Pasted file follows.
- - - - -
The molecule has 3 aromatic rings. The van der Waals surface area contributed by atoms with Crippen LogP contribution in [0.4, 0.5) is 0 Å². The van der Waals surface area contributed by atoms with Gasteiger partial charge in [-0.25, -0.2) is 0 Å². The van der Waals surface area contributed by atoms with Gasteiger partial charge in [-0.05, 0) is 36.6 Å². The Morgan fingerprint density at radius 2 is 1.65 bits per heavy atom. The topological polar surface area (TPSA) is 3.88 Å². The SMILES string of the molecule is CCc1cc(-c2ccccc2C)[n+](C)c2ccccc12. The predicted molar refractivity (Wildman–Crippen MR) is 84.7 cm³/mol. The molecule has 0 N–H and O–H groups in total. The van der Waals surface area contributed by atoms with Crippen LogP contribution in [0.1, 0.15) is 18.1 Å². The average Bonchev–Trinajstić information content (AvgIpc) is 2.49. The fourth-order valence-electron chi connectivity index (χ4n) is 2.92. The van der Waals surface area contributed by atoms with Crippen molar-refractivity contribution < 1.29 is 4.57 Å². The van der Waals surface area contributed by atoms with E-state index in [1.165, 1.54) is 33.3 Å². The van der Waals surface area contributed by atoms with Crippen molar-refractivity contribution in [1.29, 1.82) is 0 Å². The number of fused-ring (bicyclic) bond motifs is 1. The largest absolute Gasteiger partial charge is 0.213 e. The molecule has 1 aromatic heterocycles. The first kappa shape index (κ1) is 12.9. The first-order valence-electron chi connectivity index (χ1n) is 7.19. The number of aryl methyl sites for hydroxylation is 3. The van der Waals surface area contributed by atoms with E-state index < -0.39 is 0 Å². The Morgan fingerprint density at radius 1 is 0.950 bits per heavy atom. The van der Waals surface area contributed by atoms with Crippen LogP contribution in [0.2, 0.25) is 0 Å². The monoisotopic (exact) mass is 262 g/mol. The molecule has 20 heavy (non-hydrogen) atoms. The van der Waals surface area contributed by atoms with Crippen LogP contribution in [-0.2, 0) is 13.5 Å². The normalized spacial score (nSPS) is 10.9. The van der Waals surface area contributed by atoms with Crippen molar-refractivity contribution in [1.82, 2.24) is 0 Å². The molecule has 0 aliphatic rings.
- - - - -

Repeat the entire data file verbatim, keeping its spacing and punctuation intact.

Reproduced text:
The molecule has 3 aromatic rings. The van der Waals surface area contributed by atoms with Crippen LogP contribution in [0.4, 0.5) is 0 Å². The van der Waals surface area contributed by atoms with Gasteiger partial charge in [-0.25, -0.2) is 0 Å². The van der Waals surface area contributed by atoms with Gasteiger partial charge in [-0.05, 0) is 36.6 Å². The Morgan fingerprint density at radius 2 is 1.65 bits per heavy atom. The topological polar surface area (TPSA) is 3.88 Å². The SMILES string of the molecule is CCc1cc(-c2ccccc2C)[n+](C)c2ccccc12. The predicted molar refractivity (Wildman–Crippen MR) is 84.7 cm³/mol. The molecule has 0 N–H and O–H groups in total. The van der Waals surface area contributed by atoms with Crippen LogP contribution in [0.1, 0.15) is 18.1 Å². The average Bonchev–Trinajstić information content (AvgIpc) is 2.49. The fourth-order valence-electron chi connectivity index (χ4n) is 2.92. The van der Waals surface area contributed by atoms with Crippen molar-refractivity contribution < 1.29 is 4.57 Å². The van der Waals surface area contributed by atoms with E-state index in [1.165, 1.54) is 33.3 Å². The van der Waals surface area contributed by atoms with Crippen molar-refractivity contribution in [1.29, 1.82) is 0 Å². The number of fused-ring (bicyclic) bond motifs is 1. The largest absolute Gasteiger partial charge is 0.213 e. The molecule has 1 aromatic heterocycles. The first kappa shape index (κ1) is 12.9. The first-order valence-electron chi connectivity index (χ1n) is 7.19. The number of aryl methyl sites for hydroxylation is 3. The van der Waals surface area contributed by atoms with E-state index < -0.39 is 0 Å². The Morgan fingerprint density at radius 1 is 0.950 bits per heavy atom. The van der Waals surface area contributed by atoms with Crippen LogP contribution in [0.2, 0.25) is 0 Å². The monoisotopic (exact) mass is 262 g/mol. The molecule has 20 heavy (non-hydrogen) atoms. The van der Waals surface area contributed by atoms with Crippen LogP contribution in [-0.2, 0) is 13.5 Å². The normalized spacial score (nSPS) is 10.9. The van der Waals surface area contributed by atoms with Crippen molar-refractivity contribution in [1.82, 2.24) is 0 Å². The molecule has 0 aliphatic rings.